The announcement of the Crocker-Wilson plans was in The Fredonia Censor of 10 January 1877. By the issue of the 31st, they had taken over George Blood’s furniture store at 13 Water Street (the modern number), giving in exchange their recently purchased vacant lot plus $1,000. Blood’s old store building was only 18x40 feet, but sufficient for their needs. Blood was already planning his new building at 12 Water Street.

The Crocker & Wilson meat market continued at 13 Water Street until February 1881 when Lewis Crocker withdrew from the firm, which became E.P. Wilson & Son.

At that point he began a harness and grape basket manufactory (the harness part soon disappeared). The office was in a small, three-story building on Day & Prushaw’s Carriage Factory lot about at 20 Center Street. The carriage business fell on hard times and, in April 1888, was sold off. In 1889, Thomas and Samuel Wellman who had bought out Vincent Dunn & Son’s broom factory near Laona moved it to the third story of 20 Center Street. By December, they had purchased Harry Parker’s former marble shop at 114 East Main Street and moved the broom factory there, leaving the third floor of 20 Center Street free for Lewis Crocker, who wanted to expand his basket factory operation.

An October 1890 item in the Observer had commented on the fact that Crocker was then employing four men and the factory was very busy, all of which suggests the grape basket operation was doing quite well.

After the carriage works had failed, the D&F Street Railway Co. bought the property and began laying the foundation for a new car barn about 12-18 Center Street.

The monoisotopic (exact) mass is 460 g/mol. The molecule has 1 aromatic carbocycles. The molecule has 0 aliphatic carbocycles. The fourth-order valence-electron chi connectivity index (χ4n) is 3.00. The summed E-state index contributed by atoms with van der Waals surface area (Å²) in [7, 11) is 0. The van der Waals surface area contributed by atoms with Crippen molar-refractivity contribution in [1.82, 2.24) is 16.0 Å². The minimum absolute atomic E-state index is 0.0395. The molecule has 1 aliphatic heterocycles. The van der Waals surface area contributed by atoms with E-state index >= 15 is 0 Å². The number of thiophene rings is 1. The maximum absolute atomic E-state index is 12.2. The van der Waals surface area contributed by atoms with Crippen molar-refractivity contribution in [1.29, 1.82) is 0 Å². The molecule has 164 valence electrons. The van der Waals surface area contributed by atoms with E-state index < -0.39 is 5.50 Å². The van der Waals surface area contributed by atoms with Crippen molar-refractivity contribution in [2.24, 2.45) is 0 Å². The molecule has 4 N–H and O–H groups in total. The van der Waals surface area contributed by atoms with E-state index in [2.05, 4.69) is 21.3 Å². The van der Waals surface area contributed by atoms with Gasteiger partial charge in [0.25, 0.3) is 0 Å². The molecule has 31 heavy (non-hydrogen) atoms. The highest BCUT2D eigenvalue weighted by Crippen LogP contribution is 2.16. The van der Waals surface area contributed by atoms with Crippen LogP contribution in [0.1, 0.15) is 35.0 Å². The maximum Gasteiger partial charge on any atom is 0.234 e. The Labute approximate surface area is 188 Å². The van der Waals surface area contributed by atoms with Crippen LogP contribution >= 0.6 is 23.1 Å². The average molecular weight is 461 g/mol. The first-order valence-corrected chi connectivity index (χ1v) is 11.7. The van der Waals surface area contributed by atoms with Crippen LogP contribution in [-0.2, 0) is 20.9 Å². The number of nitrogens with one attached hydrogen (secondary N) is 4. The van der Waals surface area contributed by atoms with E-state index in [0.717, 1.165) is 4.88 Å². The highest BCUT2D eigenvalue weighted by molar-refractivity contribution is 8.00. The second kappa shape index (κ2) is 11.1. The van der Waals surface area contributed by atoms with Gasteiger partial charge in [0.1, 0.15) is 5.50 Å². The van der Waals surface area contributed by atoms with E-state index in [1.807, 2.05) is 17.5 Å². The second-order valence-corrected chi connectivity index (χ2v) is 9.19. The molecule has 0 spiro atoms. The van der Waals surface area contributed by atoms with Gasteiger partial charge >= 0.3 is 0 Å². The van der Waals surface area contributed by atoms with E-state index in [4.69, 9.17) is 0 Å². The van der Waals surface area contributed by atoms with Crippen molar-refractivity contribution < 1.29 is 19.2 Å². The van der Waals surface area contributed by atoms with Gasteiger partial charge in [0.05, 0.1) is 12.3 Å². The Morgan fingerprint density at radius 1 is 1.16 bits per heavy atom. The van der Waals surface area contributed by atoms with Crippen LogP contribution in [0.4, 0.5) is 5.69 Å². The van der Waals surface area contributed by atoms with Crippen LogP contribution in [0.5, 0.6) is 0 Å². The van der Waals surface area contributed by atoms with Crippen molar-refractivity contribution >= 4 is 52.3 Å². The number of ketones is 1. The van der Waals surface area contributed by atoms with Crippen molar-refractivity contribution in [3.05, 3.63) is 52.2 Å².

By the mid 1890s, Crocker moved the basket factory to a building about at 35 Church Street. The company seems to have lasted through 1900 although not on Church Street. It may have been moved to a building on East Main Street, part of the Felt Factory lot where the Howard Watch Co. had been. The Fredonia Censor of 28 March 1900 reported that a small storage barn of the basket factory was destroyed when the Felt Factory burned.

Since the last Directory to identify Lewis Crocker as a basket manufacturer was that of 1900, it may well have been the fire loss that caused him, finally, to retire. He died some four years later

Walter Wilson Crocker was born on 7 May 1876, the youngest of Lewis L. and Nancy J. Crocker’s children. The others were Emma J. born 1858 and Silas T. born 1863. He attended the village school through 1895 and then began work as a clerk at L.S. Barber’s grocery at 11 East Main Street. The business was bought out by Belden & Leworthy late in 1896, so Walter may have continued to work for them or was able to obtain a position with Jesse K. Starr whose grocery was at 32 West Main Street.

Walter Crocker told his grandson Wilson many times how he talked Starr into giving him a job after finishing his schooling. Although Starr claimed he didn’t need anyone, Walter insisted he would work for whatever Starr would pay him. Starting at a very low wage, he worked his say up to $9.00 per week, more than any other clerk on the street, before moving on.

On 6 May 1900 he married Essie May Emmons of Laona. In October 1903 he bought the W.E. Alger grocery store three doors from Starr’s at 38 West Main Street. In October 1905 he moved to the former E.A. Smith & Co. Shoe Store at 24 West Main Street, assuming Henry Clark’s lease. The store was occupied by the National Wrecking Co., who specialized in close-out operations. At the time of the move to 38 West Main Street, he entered into a partnership with Homer H. Ellis as Crocker & Ellis, grocery.

The Observer of 16 September 1965 ran a photograph of the grocery store showing the staff of about 1908. On April 1911 they leased 14 West Main Street, the former W.K. Farres Co., dry goods store, and remained there until around 1922 when Walter Crocker began the Crocker-Sprague Co. with Robert D. Sprague, leaving Homer Ellis in sole possession of the grocery at 14 West Main Street.

Crocker-Sprague dealt in wholesale coffee and groceries with the business located in Dunkirk. Around 1940, Walter Crocker began the Lake Shore Oil Co. in Dunkirk near the Crocker-Sprague building.